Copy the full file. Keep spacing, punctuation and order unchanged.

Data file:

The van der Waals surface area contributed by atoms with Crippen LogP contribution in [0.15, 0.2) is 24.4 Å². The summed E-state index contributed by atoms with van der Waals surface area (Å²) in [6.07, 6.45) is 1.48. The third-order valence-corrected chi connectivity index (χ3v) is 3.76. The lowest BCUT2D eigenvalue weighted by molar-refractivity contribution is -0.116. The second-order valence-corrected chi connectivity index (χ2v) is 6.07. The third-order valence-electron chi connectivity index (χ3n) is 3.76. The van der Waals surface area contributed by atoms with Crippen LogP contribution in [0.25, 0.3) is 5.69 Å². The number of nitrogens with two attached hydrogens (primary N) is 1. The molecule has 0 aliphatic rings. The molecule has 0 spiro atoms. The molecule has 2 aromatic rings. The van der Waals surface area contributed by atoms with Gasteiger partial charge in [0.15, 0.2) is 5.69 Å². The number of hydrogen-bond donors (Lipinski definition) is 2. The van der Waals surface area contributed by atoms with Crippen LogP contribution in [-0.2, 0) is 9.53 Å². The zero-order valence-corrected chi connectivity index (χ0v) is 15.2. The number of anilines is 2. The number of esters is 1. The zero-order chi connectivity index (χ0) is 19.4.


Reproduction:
The van der Waals surface area contributed by atoms with Crippen LogP contribution in [0.15, 0.2) is 24.4 Å². The summed E-state index contributed by atoms with van der Waals surface area (Å²) in [6.07, 6.45) is 1.48. The third-order valence-corrected chi connectivity index (χ3v) is 3.76. The lowest BCUT2D eigenvalue weighted by molar-refractivity contribution is -0.116. The second-order valence-corrected chi connectivity index (χ2v) is 6.07. The third-order valence-electron chi connectivity index (χ3n) is 3.76. The van der Waals surface area contributed by atoms with Crippen LogP contribution in [0.25, 0.3) is 5.69 Å². The number of nitrogens with two attached hydrogens (primary N) is 1. The molecule has 0 aliphatic rings. The molecule has 0 spiro atoms. The molecule has 2 aromatic rings. The van der Waals surface area contributed by atoms with Gasteiger partial charge in [0.15, 0.2) is 5.69 Å². The number of hydrogen-bond donors (Lipinski definition) is 2. The van der Waals surface area contributed by atoms with Crippen LogP contribution in [-0.2, 0) is 9.53 Å². The zero-order valence-corrected chi connectivity index (χ0v) is 15.2. The number of anilines is 2. The number of esters is 1. The zero-order chi connectivity index (χ0) is 19.4.